An American astronaut and two Russian cosmonauts touched down safely on the Kazakhstan steppe on Thursday, completing a 196-day mission that began with the first launch under lockdown conditions.
NASA astronaut Chris Cassidy and Russian cosmonauts Anatoly Ivanishin and Ivan Vagner landed around 150 kilometres (90 miles) southeast of the Kazakh city of Zhezkazgan at 0254 GMT, footage broadcast by the Russian space agency Roscosmos showed.
Footage from the landing site showed a seated Cassidy bumping elbows with one member of the crew at the recovery site and saluting another after they exited the Soyuz MS-16 spacecraft, before they were taken to medical tents ahead of their onward journeys to Moscow and Houston.
"How are things?" asked Cassidy in Russian, smiling.
The three-man crew had blasted off minus the unusual fanfare in April with around half the world's population living under national lockdowns imposed to contain the spread of the coronavirus.
They did not face questions from a press pack in Baikonur and were not waved off by family and friends -- both time-honoured traditions before the pandemic.
Their pre-flight quarantine was also intensified as they eschewed customary sightseeing trips to Moscow from their training base outside the Russian capital.
Their mission also coincided with the arrival at the space station in May of the first astronauts to blast off from US soil for almost a decade.
The mission, carried out by tycoon Elon Musk's SpaceX company as part of NASA's commercial Commercial Crew Program, has helped fuel talk of a new "space race" between a number of countries.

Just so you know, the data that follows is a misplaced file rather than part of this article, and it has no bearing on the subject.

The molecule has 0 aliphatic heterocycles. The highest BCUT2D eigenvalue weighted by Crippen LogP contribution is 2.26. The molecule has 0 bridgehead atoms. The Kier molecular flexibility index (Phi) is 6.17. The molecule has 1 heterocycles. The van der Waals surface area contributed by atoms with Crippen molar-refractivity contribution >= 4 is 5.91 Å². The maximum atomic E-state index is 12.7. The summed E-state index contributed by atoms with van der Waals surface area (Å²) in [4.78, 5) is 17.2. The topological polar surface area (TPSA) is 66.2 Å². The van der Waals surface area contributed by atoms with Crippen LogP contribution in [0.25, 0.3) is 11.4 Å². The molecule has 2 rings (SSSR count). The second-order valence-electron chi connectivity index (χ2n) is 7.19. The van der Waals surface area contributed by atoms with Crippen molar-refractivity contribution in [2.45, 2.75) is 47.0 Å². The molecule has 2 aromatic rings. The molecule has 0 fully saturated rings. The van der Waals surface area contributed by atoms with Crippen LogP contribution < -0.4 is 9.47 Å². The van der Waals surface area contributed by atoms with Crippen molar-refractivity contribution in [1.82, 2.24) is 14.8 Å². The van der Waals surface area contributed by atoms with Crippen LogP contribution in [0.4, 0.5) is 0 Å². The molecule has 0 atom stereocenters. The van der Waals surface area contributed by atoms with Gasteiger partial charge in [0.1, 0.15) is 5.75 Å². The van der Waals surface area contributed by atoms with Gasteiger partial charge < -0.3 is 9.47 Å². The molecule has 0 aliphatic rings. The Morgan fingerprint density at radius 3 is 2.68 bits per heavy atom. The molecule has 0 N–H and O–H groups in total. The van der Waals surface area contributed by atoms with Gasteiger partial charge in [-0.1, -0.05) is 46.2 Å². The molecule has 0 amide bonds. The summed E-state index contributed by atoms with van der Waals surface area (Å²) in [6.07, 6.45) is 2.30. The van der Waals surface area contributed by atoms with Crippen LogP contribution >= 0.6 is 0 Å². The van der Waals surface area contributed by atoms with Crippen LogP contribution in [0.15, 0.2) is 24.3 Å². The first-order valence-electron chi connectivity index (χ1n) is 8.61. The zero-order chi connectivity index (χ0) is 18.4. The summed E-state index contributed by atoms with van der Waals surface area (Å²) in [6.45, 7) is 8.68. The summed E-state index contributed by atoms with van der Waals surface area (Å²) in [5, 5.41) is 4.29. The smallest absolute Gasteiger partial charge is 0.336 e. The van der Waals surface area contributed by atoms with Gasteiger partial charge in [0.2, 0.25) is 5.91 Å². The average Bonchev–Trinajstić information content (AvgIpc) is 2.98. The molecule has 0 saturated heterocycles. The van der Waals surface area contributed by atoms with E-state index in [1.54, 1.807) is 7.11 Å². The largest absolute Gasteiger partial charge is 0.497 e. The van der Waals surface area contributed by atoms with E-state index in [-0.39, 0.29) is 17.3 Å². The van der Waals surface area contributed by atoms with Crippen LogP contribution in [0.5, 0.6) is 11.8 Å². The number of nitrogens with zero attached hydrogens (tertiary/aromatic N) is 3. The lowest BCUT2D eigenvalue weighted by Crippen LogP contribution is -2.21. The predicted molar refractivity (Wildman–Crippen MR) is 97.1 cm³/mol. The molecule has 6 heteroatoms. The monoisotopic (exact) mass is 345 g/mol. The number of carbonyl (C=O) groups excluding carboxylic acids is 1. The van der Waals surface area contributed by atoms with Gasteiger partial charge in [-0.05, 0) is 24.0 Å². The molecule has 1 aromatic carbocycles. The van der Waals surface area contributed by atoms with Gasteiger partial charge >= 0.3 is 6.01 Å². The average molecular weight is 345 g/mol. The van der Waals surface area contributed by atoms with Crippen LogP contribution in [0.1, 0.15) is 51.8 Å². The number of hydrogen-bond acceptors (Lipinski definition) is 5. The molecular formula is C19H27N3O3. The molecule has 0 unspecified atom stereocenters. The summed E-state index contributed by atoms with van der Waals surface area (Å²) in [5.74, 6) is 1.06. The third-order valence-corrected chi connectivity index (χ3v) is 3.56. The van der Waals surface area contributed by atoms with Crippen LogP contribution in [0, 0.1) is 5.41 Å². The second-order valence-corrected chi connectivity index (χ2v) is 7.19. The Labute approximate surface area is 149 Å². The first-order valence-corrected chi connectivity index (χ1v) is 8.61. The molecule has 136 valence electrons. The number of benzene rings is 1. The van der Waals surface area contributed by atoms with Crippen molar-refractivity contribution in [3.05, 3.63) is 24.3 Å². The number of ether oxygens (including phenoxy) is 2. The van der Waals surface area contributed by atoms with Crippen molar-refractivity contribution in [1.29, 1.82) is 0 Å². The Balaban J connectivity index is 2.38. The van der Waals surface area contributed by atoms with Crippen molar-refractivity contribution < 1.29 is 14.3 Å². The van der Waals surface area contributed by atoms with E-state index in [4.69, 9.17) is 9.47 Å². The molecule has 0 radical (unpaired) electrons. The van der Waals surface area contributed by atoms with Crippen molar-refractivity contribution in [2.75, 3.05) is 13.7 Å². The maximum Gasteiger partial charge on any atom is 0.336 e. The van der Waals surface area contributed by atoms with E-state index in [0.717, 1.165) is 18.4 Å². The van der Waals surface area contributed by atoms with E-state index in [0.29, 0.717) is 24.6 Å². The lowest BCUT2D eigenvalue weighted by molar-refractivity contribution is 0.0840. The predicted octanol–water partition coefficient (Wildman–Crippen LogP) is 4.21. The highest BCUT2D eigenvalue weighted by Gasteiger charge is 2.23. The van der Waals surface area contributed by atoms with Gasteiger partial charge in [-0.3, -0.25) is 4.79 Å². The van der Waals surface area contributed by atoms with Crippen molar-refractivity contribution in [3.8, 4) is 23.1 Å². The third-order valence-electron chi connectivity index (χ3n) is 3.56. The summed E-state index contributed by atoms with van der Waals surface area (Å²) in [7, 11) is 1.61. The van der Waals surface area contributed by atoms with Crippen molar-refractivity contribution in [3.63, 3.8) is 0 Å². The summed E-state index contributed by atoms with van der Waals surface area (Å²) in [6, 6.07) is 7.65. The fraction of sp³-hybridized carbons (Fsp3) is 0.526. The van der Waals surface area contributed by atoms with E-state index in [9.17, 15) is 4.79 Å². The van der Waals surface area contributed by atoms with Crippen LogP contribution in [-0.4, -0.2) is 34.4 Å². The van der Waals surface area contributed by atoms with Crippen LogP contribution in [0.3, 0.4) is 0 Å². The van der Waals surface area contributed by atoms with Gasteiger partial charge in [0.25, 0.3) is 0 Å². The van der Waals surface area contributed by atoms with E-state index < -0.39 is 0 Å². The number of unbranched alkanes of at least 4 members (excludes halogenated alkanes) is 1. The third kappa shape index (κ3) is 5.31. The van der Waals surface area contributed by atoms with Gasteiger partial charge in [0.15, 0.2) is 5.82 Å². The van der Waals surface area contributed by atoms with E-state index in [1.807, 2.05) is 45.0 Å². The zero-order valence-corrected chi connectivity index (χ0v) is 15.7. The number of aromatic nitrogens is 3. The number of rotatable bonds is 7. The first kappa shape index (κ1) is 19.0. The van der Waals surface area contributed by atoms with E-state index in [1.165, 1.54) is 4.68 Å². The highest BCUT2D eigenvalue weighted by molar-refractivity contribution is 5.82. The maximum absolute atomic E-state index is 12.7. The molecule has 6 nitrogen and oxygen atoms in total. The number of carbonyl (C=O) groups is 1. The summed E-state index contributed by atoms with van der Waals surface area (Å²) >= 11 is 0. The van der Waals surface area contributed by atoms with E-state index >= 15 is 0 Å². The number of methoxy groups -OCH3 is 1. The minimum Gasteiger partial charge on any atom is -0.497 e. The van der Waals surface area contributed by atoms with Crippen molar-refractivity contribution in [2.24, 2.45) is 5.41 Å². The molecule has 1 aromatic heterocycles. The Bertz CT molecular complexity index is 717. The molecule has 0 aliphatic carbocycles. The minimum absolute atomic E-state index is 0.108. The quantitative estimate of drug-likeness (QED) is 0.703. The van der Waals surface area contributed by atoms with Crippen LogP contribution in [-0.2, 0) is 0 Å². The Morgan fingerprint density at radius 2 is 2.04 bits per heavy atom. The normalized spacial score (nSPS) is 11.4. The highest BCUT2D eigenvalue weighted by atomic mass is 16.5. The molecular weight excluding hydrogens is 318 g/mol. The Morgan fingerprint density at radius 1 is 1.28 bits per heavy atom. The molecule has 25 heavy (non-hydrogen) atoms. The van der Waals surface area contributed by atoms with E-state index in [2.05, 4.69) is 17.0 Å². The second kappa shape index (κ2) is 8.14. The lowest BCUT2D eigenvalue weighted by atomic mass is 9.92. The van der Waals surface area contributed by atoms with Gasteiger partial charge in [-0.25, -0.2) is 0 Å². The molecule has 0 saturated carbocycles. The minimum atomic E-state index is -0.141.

But Russia's Roscosmos, which enjoyed a lucrative monopoloy on travel to and from the space station from 2011, remains the fastest player in the game in terms of travel to and from the ISS.
Robert Behnken and Doug Hurley's May journey to the space station and August return to Earth in the SpaceX craft saw the pair spend the best part of two days in transit.
Cassidy, Ivanishin and Vagner's touchdown on Thursday by contrast came less than three-and-a-half hours after undocking, while a three-person crew reached the ISS from Baikonur in just three hours and three minutes last week, setting a new absolute record.
Prior to returning from his third mission in space, former US Navy SEAL Cassidy, 50, tweeted a picture of blood samples that astronauts have to submit at various points in their mission, including just before undocking.
"What is the price of a return ride back to Earth?....8 tubes of blood!! The 7 shown in this picture were taken in the morning to be placed in our deep freezer, and the 8th will be drawn just prior to undock for ground processing soon after landing," sudoku puzzle fan Cassidy wrote.
First-time-flyer Vagner was a rare Roscosmos presence on the micro-blogging platform, where most NASA astronauts have a profile.
"Mama, I'm coming home," the 35-year-old tweeted on Wednesday.
Ivanishin, 51, is wrapping up his third mission, after NASA's Kathleen Rubins, with whom he launched to the ISS in 2016, arrived for a second stint aboard the station last Wednesday along with Sergey Ryzhikov and Sergey Kud-Sverchkov of Roscosmos.
The ISS has been a rare example of cooperation between Moscow and Washington.
Members recently reported issues with the oxygen production system, a toilet and the oven for preparing food.
But Roscosmos said in a statement on Tuesday that the issues had been "fully resolved by the crew".
"All the systems of the station are working well and there is no danger to the crew or the ISS."
Next month will mark the 20th anniversary of the orbital lab being permanently occupied by humans, but the station is expected to be decommissioned in the next decade due to structural fatigue.